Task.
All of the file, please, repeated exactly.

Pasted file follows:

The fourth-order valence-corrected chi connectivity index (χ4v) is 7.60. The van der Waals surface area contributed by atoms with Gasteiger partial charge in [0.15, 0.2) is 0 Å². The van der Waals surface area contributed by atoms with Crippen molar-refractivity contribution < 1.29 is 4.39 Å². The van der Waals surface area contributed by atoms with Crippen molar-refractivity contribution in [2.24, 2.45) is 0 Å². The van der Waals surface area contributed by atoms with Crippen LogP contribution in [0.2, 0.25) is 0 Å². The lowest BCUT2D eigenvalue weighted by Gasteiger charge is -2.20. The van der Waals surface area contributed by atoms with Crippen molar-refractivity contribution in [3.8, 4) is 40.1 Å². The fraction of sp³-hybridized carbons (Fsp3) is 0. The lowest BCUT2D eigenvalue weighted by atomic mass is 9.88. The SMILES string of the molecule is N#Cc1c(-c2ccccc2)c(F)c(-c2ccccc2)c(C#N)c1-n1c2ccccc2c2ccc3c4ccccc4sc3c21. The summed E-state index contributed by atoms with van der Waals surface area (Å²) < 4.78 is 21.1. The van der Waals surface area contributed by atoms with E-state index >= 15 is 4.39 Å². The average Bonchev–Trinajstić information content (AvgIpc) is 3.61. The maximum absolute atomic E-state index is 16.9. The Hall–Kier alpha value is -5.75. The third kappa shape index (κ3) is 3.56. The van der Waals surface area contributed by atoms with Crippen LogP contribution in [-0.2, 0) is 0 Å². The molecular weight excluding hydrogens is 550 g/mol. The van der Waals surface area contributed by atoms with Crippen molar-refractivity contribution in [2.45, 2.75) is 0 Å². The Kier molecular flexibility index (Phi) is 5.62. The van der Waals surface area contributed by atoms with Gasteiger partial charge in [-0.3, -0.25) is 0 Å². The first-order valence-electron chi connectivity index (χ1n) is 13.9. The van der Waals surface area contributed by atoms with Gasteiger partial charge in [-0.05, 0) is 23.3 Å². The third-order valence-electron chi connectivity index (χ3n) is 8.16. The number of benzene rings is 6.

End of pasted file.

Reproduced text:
The fourth-order valence-corrected chi connectivity index (χ4v) is 7.60. The van der Waals surface area contributed by atoms with Gasteiger partial charge in [0.15, 0.2) is 0 Å². The van der Waals surface area contributed by atoms with Crippen molar-refractivity contribution < 1.29 is 4.39 Å². The van der Waals surface area contributed by atoms with Crippen molar-refractivity contribution in [2.24, 2.45) is 0 Å². The van der Waals surface area contributed by atoms with Crippen LogP contribution in [0.2, 0.25) is 0 Å². The lowest BCUT2D eigenvalue weighted by Gasteiger charge is -2.20. The van der Waals surface area contributed by atoms with Crippen molar-refractivity contribution in [3.8, 4) is 40.1 Å². The fraction of sp³-hybridized carbons (Fsp3) is 0. The lowest BCUT2D eigenvalue weighted by atomic mass is 9.88. The SMILES string of the molecule is N#Cc1c(-c2ccccc2)c(F)c(-c2ccccc2)c(C#N)c1-n1c2ccccc2c2ccc3c4ccccc4sc3c21. The summed E-state index contributed by atoms with van der Waals surface area (Å²) < 4.78 is 21.1. The van der Waals surface area contributed by atoms with E-state index >= 15 is 4.39 Å². The average Bonchev–Trinajstić information content (AvgIpc) is 3.61. The maximum absolute atomic E-state index is 16.9. The Hall–Kier alpha value is -5.75. The third kappa shape index (κ3) is 3.56. The van der Waals surface area contributed by atoms with Crippen LogP contribution in [-0.2, 0) is 0 Å². The molecular weight excluding hydrogens is 550 g/mol. The van der Waals surface area contributed by atoms with Crippen molar-refractivity contribution in [2.45, 2.75) is 0 Å². The Kier molecular flexibility index (Phi) is 5.62. The van der Waals surface area contributed by atoms with Gasteiger partial charge in [-0.3, -0.25) is 0 Å². The first-order valence-electron chi connectivity index (χ1n) is 13.9. The van der Waals surface area contributed by atoms with Gasteiger partial charge in [-0.05, 0) is 23.3 Å². The third-order valence-electron chi connectivity index (χ3n) is 8.16. The number of benzene rings is 6.